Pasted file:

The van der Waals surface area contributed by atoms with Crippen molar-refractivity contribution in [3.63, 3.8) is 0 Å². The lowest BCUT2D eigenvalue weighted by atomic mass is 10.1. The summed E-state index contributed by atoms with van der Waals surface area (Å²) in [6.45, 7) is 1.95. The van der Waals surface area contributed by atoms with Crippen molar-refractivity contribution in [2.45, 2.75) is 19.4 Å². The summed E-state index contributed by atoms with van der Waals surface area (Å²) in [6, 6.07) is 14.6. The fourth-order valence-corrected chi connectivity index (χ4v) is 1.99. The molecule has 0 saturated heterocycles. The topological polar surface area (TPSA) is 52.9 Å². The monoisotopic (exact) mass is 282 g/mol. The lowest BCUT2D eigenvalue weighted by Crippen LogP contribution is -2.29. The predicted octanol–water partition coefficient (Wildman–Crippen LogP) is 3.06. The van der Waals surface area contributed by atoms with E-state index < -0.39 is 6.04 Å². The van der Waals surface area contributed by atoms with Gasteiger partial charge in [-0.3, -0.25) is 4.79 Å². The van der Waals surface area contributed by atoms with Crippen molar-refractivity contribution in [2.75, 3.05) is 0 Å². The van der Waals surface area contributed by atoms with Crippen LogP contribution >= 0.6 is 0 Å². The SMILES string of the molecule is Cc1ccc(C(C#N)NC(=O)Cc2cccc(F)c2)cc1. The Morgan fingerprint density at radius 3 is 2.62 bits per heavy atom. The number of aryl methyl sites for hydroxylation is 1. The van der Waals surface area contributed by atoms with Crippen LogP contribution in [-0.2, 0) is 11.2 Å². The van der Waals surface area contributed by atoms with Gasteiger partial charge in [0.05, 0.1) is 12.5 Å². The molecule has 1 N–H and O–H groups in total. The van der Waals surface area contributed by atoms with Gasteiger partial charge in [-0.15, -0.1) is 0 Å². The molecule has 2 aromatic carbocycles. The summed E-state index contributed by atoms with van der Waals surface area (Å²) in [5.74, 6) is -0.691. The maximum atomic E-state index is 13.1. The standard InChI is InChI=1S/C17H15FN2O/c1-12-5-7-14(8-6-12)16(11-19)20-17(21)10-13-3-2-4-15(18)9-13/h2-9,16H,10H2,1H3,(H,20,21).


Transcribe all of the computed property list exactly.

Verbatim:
The van der Waals surface area contributed by atoms with Crippen molar-refractivity contribution in [3.63, 3.8) is 0 Å². The lowest BCUT2D eigenvalue weighted by atomic mass is 10.1. The summed E-state index contributed by atoms with van der Waals surface area (Å²) in [6.45, 7) is 1.95. The van der Waals surface area contributed by atoms with Crippen molar-refractivity contribution in [2.45, 2.75) is 19.4 Å². The summed E-state index contributed by atoms with van der Waals surface area (Å²) in [6, 6.07) is 14.6. The fourth-order valence-corrected chi connectivity index (χ4v) is 1.99. The molecule has 0 saturated heterocycles. The topological polar surface area (TPSA) is 52.9 Å². The monoisotopic (exact) mass is 282 g/mol. The lowest BCUT2D eigenvalue weighted by Crippen LogP contribution is -2.29. The predicted octanol–water partition coefficient (Wildman–Crippen LogP) is 3.06. The van der Waals surface area contributed by atoms with E-state index < -0.39 is 6.04 Å². The van der Waals surface area contributed by atoms with Gasteiger partial charge in [-0.3, -0.25) is 4.79 Å². The van der Waals surface area contributed by atoms with Crippen molar-refractivity contribution in [2.75, 3.05) is 0 Å². The van der Waals surface area contributed by atoms with Crippen LogP contribution >= 0.6 is 0 Å². The SMILES string of the molecule is Cc1ccc(C(C#N)NC(=O)Cc2cccc(F)c2)cc1. The Morgan fingerprint density at radius 3 is 2.62 bits per heavy atom. The number of aryl methyl sites for hydroxylation is 1. The van der Waals surface area contributed by atoms with Crippen LogP contribution in [-0.2, 0) is 11.2 Å². The van der Waals surface area contributed by atoms with Gasteiger partial charge in [0.05, 0.1) is 12.5 Å². The molecule has 1 N–H and O–H groups in total. The van der Waals surface area contributed by atoms with Gasteiger partial charge in [-0.15, -0.1) is 0 Å². The molecule has 2 aromatic carbocycles. The summed E-state index contributed by atoms with van der Waals surface area (Å²) in [5.74, 6) is -0.691. The maximum atomic E-state index is 13.1. The standard InChI is InChI=1S/C17H15FN2O/c1-12-5-7-14(8-6-12)16(11-19)20-17(21)10-13-3-2-4-15(18)9-13/h2-9,16H,10H2,1H3,(H,20,21).